She says: “I can’t wait to have sex as a woman for the first time, and having seen how much interest I get from men it’s something I can’t stop thinking about.
“I’m sure there are some guys out there who wouldn’t mind experimenting, but sex as a man doesn’t feel right to me.
“I enjoy a snog but that’s as far as it goes now. I’m saving myself.”
As a youngster, Nicole could not understand why she was not allowed to wear pretty dresses.
Coming out as gay aged 16, instead of feeling relieved she knew something was still wrong.
Past … Glen aged nine
By 21 she was secretly sneaking out at night wearing heels and make-up.
She says: “At school I was bullied a lot by boys who couldn’t understand why I was different and they used to taunt me about being gay.
“They used to shout ‘Glenda the bender’ and made me feel horrible throughout my education. It was a very hard time for me.”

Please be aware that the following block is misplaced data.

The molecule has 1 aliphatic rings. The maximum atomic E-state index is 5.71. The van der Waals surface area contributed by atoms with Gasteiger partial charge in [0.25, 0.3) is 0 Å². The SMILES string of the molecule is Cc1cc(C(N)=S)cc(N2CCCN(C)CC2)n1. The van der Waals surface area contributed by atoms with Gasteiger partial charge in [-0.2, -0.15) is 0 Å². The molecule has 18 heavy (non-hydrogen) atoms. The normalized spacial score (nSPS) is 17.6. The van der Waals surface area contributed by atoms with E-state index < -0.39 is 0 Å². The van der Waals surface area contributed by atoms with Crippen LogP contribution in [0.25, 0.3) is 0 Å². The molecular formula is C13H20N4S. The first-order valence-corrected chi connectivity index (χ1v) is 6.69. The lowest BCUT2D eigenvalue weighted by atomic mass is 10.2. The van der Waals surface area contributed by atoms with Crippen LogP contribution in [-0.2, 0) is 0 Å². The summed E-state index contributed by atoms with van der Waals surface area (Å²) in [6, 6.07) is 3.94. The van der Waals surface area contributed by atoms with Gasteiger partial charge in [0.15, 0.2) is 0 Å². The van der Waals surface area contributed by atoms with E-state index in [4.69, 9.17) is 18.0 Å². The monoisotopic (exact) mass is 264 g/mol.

As she grew older, Nicole’s female urges only got stronger.
She says: “It sounds silly but I used to get jealous when I walked past a building site with my female friends and the guys wolf-whistled at them.
“I wanted for that to be me and for people to find me sexy as a woman, not as a man.
“I had relationships with gay men but it never really felt right.
“I didn’t feel good about myself unless I looked feminine.”
At 25 Nicole began growing her hair and wearing women’s clothes, but she did not approach her doctor about surgery until three years later.
She says: “My friends and family knew I wanted to become a female so no one was shocked when I made the decision.
“My family were supportive and as I’ve always been open with them, nothing has come as a surprise.
“I’m really lucky as my mum’s been brilliant and loves having another girl around.